1. Status: Closed - Implemented

    Comments: In May 2015, the Department of Homeland Security provided an approved acquisition program baseline and supporting documentation, including the Acquisition Decision Memorandum signed by the Acting Deputy Under Secretary for Management. These documents demonstrate that the department has approved a re-baseline of cost, schedule, and performance expectations for the remainder of the Transformation Program. This re-baseline helps ensure that progress made by the program can be monitored against established and approved parameters.

    Recommendation: To help ensure that progress made by the Transformation Program can be monitored against established and approved parameters, the Secretary of DHS should direct the department's Under Secretary for Management to re-baseline cost, schedule, and performance expectations for the remainder of the Transformation Program.

    Agency Affected: Department of Homeland Security

  2. Status: Open

    Comments: As of August 2017, the Department of Homeland Security (DHS) had demonstrated that it had taken steps to address this recommendation, but additional steps were needed. Since we issued this recommendation in May 2015, the Office of Program Accountability and Risk Management (PARM), which serves as the Acquisition Review Board (ARB) executive secretariat and is to oversee DHS's acquisition portfolio, in coordination with the Office of the Chief Information Officer, has actively increased program oversight. For example, beginning in May 2015, the U.S. Citizenship and Immigration Services (USCIS) demonstrated that it submitted data supporting cost, schedule, and technical performance metrics to DHS on a monthly basis. The ARB has also held a number of meetings to discuss the Transformation Program and issued associated Acquisition Decision Memoranda with related action items. In addition, in February 2016, PARM demonstrated that DHS developed a procedure to help ensure acquisition decision memorandum actions, including corrective actions, are tracked until the desired outcomes are achieved. However, as of August 2017, the USCIS Transformation Program was in breach of its previously approved schedule expectations and was taking a strategic pause in developing new software while working to re-baseline cost and schedule expectations. During this strategic pause, the program is working to complete various action items assigned by the Acquisition Review Board, including completing an updated Release Roadmap and submitting it to PARM no later than December 29, 2017; updated Lifecycle Cost Estimate and providing it to the Cost Analysis Division no later than December 29, 2017; updated Test and Evaluation Master Plan and submitting it to the Office of Test and Evaluation no later than January 31, 2018; and an updated Acquisition Program Baseline and providing it to PARM no later than December 29, 2017. We will continue to monitor DHS?s efforts to re-baseline the USCIS Transformation Program and the Acquisition Review Board's efforts to monitor the Transformation Program's performance and progress toward a predefined cost and schedule; ensure that corrective actions are tracked until the desired outcomes are achieved; and rely on complete and accurate program data to review the performance of the Transformation Program against stated expectations until and after a new baseline is established.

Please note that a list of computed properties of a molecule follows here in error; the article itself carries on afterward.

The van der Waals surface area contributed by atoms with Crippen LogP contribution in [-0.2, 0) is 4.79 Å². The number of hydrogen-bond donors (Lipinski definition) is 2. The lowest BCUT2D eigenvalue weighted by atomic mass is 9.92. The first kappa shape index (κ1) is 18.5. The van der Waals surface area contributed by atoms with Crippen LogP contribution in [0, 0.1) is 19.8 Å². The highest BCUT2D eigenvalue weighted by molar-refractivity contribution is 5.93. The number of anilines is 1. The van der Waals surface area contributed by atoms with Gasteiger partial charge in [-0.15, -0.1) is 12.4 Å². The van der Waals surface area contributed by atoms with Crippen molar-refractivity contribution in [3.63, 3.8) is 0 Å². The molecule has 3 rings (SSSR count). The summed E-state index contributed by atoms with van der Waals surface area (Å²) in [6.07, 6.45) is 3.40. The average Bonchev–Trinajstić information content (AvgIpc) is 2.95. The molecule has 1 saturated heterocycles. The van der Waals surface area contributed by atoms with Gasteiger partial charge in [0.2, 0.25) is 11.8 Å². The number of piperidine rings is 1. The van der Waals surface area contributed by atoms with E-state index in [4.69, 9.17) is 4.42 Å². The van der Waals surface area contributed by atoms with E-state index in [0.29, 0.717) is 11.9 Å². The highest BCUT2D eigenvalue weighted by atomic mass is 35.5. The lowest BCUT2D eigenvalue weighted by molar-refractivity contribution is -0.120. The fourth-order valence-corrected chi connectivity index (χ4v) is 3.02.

Recommendation: To improve Transformation Program governance, the Secretary of DHS should direct the Under Secretary for Management to ensure that the Acquisition Review Board is effectively monitoring the Transformation Program's performance and progress toward a predefined cost and schedule; ensuring that corrective actions are tracked until the desired outcomes are achieved; and relying on complete and accurate program data to review the performance of the Transformation Program against stated expectations.

    Agency Affected: Department of Homeland Security

  3. Status: Open